The order did end up including a delicious pink wagashi. The matcha itself didn’t have that distinct umami flavour, however, it was still extremely fresh and skillfully prepared. I also ordered an iced matcha, which was smooth but much sweeter than expected as they added a generous amount of syrup.

Sometimes it’s nice to stroll around, and visit a place without looking at reviews. Though, I have extremely high expectations for my next matcha tasting as it would be in the highly regarded teahouses of Uji.

Brunch at Cafe Landwer

Brunch at Cafe Landwer

Last weekend, on my way to the park, I noticed a new cafe had opened up on University and Adelaide in Toronto. It looked like a cute brunch spot, and I got even more excited once I saw it was Cafe Landwer.

Brunch at Cafe Landwer

When I visited Israel, I met some of my childhood friends at a cafe by the same name. I remember it clearly, because the food looked great and I regretted only ordering their mint lemonade. I especially remember the name of the cafe because I had trouble pronouncing it, and accidentally referred to it as Cafe Lavender.

After checking online, I confirmed that the new cafe was in fact a new branch by the same company. I wasn’t hungry then, so I made plans to try out their food the next day. When I arrived, the place was filled to capacity and the wait for a table was 20 minutes long. Even though that is a pretty decent wait time for great food, it was unbearably hot by the door and I was starved. I debated leaving, but was too eager to try their vegan breakfast option. I decided to endure the heat.

While standing by the hostess, I overheard two separate parties boldly request to be seated before others on the list. I say boldly, and not rudely, because of the charming way they asked. The same way you’d expect people to ask at any other Israeli restaurant, with the notion that you don’t get what you don’t ask for. A more extreme version of “If you don’t ask, the answer will always be no”. The hostess politely laughed, and continued to seat people according to the list.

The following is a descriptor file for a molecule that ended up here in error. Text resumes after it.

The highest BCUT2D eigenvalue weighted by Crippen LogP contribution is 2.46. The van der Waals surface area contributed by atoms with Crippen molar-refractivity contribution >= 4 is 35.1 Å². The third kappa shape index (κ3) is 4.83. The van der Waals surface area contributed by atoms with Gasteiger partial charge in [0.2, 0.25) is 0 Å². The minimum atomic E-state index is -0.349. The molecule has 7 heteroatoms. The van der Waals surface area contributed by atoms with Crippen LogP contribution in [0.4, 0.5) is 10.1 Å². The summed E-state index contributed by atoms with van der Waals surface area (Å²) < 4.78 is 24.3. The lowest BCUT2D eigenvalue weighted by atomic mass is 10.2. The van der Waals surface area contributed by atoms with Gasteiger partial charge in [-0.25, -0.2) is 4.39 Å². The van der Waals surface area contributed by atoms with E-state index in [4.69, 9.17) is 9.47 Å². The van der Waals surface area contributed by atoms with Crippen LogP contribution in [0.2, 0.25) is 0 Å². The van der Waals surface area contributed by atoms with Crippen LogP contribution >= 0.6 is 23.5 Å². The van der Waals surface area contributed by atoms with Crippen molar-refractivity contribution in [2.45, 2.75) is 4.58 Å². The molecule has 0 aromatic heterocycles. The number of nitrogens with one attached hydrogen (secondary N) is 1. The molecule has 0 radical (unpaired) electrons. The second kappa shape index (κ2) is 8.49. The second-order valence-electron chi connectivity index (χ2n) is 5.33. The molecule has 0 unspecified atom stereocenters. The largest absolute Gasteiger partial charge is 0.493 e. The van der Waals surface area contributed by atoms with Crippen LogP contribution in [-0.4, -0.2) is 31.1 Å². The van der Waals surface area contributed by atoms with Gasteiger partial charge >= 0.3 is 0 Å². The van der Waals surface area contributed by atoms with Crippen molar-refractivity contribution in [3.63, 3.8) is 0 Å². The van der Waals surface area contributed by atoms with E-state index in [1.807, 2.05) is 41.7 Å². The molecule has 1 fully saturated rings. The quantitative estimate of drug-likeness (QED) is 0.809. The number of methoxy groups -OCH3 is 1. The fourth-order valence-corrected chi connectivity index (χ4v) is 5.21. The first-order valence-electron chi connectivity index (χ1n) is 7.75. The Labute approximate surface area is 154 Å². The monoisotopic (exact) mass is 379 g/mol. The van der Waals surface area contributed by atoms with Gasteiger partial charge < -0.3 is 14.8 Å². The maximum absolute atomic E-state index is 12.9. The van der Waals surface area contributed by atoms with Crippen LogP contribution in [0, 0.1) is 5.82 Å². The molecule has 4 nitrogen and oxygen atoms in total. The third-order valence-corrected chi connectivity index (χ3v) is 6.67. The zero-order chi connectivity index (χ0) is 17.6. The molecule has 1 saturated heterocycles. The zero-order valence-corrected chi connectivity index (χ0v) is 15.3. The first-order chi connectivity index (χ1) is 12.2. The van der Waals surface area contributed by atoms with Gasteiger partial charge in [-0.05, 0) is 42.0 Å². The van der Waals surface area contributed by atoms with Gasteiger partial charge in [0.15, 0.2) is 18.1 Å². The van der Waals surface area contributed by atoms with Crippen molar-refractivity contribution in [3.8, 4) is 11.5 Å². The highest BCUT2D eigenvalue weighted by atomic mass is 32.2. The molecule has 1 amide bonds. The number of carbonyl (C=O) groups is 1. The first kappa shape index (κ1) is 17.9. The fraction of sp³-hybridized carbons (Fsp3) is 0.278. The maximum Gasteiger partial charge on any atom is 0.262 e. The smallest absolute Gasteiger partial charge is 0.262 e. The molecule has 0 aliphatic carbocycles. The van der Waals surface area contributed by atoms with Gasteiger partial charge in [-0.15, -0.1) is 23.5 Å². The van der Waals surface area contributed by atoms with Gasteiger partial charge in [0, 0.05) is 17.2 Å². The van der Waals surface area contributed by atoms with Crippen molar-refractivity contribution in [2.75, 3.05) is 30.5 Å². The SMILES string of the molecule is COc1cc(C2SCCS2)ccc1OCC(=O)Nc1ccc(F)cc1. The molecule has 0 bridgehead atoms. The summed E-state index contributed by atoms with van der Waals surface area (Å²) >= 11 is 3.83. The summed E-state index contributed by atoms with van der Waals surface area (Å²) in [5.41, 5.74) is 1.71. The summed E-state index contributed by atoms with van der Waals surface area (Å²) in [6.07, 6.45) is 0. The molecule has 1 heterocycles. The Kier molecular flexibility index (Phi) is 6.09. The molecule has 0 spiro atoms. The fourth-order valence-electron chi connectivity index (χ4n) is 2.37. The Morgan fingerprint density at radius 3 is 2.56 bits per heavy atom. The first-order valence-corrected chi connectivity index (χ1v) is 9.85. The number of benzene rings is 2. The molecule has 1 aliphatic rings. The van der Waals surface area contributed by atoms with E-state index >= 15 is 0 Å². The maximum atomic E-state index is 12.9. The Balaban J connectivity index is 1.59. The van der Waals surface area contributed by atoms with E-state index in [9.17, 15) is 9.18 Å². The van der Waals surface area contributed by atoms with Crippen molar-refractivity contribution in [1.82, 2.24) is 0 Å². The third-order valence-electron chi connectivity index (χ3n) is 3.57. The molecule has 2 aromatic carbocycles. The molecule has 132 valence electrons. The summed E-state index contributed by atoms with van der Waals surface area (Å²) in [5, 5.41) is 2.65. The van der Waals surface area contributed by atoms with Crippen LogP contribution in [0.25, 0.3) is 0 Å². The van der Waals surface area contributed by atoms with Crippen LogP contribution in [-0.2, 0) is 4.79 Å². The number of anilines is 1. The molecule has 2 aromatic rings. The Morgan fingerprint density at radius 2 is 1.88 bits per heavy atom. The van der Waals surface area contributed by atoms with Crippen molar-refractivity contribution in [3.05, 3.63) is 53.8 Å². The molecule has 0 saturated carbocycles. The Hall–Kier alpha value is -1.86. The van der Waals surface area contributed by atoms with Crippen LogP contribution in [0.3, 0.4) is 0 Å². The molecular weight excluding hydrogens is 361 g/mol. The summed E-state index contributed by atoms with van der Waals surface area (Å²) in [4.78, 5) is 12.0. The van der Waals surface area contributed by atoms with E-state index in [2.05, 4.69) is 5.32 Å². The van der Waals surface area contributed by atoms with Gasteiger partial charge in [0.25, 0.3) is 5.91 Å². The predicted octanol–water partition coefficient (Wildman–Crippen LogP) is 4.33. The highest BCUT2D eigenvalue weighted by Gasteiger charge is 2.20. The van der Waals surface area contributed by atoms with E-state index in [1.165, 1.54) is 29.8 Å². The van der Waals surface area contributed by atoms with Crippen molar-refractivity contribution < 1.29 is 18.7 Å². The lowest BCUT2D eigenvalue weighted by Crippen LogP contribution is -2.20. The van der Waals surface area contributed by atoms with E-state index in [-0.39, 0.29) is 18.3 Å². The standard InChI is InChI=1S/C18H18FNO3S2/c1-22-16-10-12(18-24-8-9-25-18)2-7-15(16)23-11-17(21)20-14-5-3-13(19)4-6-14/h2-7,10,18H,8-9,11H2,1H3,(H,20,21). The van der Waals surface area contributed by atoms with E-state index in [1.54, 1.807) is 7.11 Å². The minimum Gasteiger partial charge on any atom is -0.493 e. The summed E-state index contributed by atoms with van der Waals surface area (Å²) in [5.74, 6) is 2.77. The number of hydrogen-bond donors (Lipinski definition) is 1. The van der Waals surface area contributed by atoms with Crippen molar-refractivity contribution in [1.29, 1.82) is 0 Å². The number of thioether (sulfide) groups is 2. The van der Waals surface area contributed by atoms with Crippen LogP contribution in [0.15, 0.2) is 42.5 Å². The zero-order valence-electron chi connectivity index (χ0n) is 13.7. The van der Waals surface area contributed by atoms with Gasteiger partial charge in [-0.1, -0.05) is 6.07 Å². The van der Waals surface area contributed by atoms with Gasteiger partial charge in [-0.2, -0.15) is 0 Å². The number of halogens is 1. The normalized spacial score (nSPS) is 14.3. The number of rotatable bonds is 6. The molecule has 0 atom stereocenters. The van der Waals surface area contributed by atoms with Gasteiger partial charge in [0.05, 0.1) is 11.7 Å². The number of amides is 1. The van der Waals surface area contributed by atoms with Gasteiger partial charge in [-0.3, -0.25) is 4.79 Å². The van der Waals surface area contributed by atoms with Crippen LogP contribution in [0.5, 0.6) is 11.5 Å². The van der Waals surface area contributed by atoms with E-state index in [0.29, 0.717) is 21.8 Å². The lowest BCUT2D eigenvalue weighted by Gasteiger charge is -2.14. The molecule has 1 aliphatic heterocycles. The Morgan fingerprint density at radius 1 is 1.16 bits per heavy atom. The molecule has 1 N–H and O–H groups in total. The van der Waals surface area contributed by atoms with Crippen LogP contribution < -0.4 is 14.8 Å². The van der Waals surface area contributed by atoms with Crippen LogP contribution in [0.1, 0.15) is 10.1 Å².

Between these interactions, people watching, and scoping out the food, the time went by quickly. Once over, my wait was rewarded with booth style seating and a great view of the bar. Since I already knew what I was getting, I only glanced at the menu to make sure it was the same as the one online. Water arrived swiftly after, and I was delighted that it came before placing my order. As one of the few water lovers out there, I always appreciate when waiters bring water in addition to drinks and keep my glass full (especially if the food is spicy).

Brunch at Cafe Landwer

The vegan breakfast took up the whole table, as the omelette was served on a plate and the sides were brought on a wooden tray. I believe this is the first plant-based omelette I’ve ever had at a restaurant, and it tasted a million times better than my own homemade attempts. The herbs and grated carrots elevated the omelette’s flavour, resulting in pure perfection even without the accompanying dips and spreads.

While the sun dried tomato spread paired beautifully with the omelette, my favourite was Cafe Landwer’s roasted eggplant and tahini spread. After dipping the freshly baked bread in the tahini and salsa, I couldn’t imagine a better combination until I tasted the eggplant spread. I’ve encountered millions of eggplant dishes over the years, and they all pale in comparison to this small masterpiece. I’d love to know their secret, or at least be able to buy a tub of it weekly.

The vegan breakfast also included carrot spread, halva spread, jam, coconut yogurt & berries, and a guacamole which would be the highlight of any other brunch. I savoured every bite, and started plotting my return for their legendary coffee and a plate of halva Rosalach.

Plant-Based Ramen at Chabuton in Yodobashi-Umeda

Plant-Based Ramen at Chabuton in Yodobashi-Umeda

One of the first restaurants on my list was Chabuton in Osaka. Mostly because both their website and reviews confirmed they had vegan options. Chabuton was also more likely to be open, as well as easily accessible, as it was located at Yodobashi-Umeda. The incredibly busy department store was on the subway line, making it the perfect lunch spot on the way to drinking tea in Kyoto.

Plant-Based Ramen at Chabuton in Yodobashi-Umeda

When the plant-based ramen arrived, it was reassuringly similar to all of the pictures I’ve seen online. Unfortunately, it turns out the reviews also accurately described its flavour. It was great as a vegetable soup, but far from a traditional tasting ramen. Now of course I’m no expert, especially since I’ve only ever had vegetarian ramen. However, ramen broth is usually much thicker and has a deep complex flavour. This dish tasted more like a light soup with fresh vegetables and noodles. While I’m grateful they had a vegan option at all, I’d love to taste V2.

Plant-Based Ramen at Chabuton in Yodobashi-Umeda

Since I was still hungry, I ordered the green veggie gyoza. I had to triple check the nutritional info, and rejoiced every time I saw the veggie gyoza were in fact vegan. The gyoza were pan fried and perfectly crisp. There was even a gyoza and rice set, which I planned on getting if I returned.

Two things to keep in mind when ordering a dish that comes with a dipping sauce in Japan. One, never assume the dipping sauce of any dish is free of fish-based dashi. Two, if all else fails there’s usually plain soy sauce nearby.